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Total Contact Cast Use in Patients With Peripheral Arterial Disease: A Case Series and Systematic Re

John C Lantis 2nd  1 Christopher Barrett  2 Kara S Couch  3 Suzie Ehmann  4 Emily Greenstein  5 Marta Ostler  6 Anthony Tickner  7



Introduction: As the majority of diabetic foot ulcerations (DFUs) occur on the plantar foot, excessive pressure is a major contributing factor to delayed healing. The gold standard for offloading is the total contact cast (TCC); yet, TCC use is contraindicated in patients with ischemia. Lower extremity ischemia typically presents in the more severe end stages of peripheral arterial disease (PAD). As PAD exists on a severity spectrum from mild to severe, designation of a clear cutoff where TCC use is an absolute contraindication would assist those who treat DFUs on a daily basis.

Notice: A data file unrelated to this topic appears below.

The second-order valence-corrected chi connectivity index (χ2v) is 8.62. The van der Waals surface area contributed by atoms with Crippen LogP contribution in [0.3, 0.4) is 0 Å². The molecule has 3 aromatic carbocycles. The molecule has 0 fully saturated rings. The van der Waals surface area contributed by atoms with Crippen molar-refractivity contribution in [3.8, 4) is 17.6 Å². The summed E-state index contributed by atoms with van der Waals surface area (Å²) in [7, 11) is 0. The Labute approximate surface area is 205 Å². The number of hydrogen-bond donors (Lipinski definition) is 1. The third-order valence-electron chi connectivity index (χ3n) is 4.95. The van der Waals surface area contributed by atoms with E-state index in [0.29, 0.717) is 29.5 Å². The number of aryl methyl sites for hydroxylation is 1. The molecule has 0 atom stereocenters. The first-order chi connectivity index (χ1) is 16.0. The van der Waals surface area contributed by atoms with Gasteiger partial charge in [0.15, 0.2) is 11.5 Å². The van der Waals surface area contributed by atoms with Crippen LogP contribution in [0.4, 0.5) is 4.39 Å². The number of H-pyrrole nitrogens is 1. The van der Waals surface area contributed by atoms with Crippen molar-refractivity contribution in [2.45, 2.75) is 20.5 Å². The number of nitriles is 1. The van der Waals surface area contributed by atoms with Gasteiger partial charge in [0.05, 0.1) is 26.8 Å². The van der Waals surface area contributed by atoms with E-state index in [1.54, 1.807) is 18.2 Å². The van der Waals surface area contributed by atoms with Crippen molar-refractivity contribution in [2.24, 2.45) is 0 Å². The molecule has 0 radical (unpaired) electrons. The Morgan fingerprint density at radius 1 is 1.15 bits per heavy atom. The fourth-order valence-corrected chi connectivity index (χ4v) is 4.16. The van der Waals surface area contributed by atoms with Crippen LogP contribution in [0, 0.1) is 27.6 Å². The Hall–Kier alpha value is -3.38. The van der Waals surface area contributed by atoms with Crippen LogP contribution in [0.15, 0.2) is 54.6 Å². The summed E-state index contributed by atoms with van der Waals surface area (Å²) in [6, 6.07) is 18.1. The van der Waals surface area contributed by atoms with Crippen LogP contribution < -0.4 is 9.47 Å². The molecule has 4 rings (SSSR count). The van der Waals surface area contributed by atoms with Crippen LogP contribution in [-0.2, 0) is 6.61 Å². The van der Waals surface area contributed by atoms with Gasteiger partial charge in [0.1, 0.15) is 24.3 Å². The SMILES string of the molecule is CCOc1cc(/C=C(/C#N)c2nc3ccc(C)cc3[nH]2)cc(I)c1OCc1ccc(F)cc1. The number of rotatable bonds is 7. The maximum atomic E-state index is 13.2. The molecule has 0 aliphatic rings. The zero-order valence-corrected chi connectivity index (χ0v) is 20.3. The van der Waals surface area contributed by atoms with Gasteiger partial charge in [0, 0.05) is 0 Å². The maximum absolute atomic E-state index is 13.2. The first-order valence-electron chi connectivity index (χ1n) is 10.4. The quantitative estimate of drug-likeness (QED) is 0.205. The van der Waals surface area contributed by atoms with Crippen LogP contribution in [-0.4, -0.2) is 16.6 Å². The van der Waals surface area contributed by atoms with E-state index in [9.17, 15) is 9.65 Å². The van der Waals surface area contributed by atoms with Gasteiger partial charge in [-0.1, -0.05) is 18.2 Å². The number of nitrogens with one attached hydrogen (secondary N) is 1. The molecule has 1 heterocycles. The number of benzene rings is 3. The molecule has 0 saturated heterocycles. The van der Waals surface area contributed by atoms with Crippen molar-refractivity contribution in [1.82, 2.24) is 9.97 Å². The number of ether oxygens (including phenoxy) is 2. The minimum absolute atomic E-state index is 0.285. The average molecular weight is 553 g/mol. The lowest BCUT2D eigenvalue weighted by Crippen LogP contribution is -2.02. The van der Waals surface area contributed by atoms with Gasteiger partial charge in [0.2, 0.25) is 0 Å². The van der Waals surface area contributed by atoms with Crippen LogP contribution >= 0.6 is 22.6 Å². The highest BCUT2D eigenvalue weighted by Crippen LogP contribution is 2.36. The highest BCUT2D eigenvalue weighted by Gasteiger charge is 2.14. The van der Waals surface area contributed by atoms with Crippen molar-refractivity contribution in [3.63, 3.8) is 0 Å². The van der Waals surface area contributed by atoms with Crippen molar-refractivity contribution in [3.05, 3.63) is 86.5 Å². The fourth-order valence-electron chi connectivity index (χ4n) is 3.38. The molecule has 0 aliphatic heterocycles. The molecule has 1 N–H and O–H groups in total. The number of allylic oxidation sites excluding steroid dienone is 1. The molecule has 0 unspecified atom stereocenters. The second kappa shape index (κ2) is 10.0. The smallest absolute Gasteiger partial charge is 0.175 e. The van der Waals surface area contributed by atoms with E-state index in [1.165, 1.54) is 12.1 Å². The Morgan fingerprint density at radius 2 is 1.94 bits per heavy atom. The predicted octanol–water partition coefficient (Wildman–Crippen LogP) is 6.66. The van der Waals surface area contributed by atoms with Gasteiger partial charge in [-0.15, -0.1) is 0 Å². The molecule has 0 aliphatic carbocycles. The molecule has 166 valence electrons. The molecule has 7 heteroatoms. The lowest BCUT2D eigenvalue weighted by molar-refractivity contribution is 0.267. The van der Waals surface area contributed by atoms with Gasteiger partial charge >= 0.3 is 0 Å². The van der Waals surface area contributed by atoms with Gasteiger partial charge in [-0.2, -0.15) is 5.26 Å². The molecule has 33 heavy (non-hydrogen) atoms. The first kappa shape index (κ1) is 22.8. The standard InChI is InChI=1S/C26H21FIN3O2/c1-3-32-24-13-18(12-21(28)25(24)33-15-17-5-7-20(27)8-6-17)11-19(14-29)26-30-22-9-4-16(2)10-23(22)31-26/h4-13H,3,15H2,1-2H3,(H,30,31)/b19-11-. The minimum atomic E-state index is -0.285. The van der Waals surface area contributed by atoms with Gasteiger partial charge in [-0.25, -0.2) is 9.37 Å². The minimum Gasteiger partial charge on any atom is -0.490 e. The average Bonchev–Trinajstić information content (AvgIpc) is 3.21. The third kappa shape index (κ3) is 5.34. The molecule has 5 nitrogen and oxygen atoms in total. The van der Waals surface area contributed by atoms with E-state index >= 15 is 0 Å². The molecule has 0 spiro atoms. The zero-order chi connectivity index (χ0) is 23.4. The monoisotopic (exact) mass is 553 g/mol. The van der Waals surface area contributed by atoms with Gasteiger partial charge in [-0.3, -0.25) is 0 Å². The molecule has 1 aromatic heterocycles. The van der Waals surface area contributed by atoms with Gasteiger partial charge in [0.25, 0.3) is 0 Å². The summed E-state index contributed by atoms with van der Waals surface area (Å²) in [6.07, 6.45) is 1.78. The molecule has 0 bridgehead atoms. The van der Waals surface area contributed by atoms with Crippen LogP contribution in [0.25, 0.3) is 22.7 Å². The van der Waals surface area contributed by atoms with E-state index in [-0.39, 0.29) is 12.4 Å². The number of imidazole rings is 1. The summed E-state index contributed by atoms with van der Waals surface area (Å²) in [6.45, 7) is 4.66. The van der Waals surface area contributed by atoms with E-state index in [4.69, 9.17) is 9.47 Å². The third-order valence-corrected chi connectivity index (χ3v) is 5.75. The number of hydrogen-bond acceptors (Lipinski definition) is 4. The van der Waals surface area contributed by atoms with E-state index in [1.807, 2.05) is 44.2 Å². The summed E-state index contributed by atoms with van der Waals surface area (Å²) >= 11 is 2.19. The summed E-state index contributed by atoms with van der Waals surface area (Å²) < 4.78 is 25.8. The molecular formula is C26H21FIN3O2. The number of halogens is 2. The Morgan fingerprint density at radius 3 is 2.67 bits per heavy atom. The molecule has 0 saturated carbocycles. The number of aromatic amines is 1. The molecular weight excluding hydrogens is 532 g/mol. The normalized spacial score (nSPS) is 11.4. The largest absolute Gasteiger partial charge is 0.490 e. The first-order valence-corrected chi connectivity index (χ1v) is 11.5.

Objective: The aim of this study is to determine if a potential cutoff value for PAD where TCC use would be an absolute contraindication could be ascertained from a retrospective case series and a systematic literature review of patients with PAD in which treatment included TCC use.

Materials and methods: A retrospective cases series and systematic review of patients with mild to moderate PAD treated with a TCC was performed. All reports of TCC use in patients with PAD and a neuropathic ulceration that included results of noninvasive vascular studies were included.

Results: Results suggested that TCC use is a viable treatment modality for pressure-related DFUs in patients with an ankle pressure ≥ 80 mm Hg, a toe pressure ≥ 74 mm Hg, an ankle-brachial index ≥ 0.55, or a toe-brachial index ≥ 0.55.

Conclusions: Vascular evaluation, individual risk/benefit analysis, close follow-up, and patient education are essential components of TCC use in these patients. Repeat vascular evaluation is recommended if the wound fails to progress towards resolution with TCC use.

Originally Published-, February 2018

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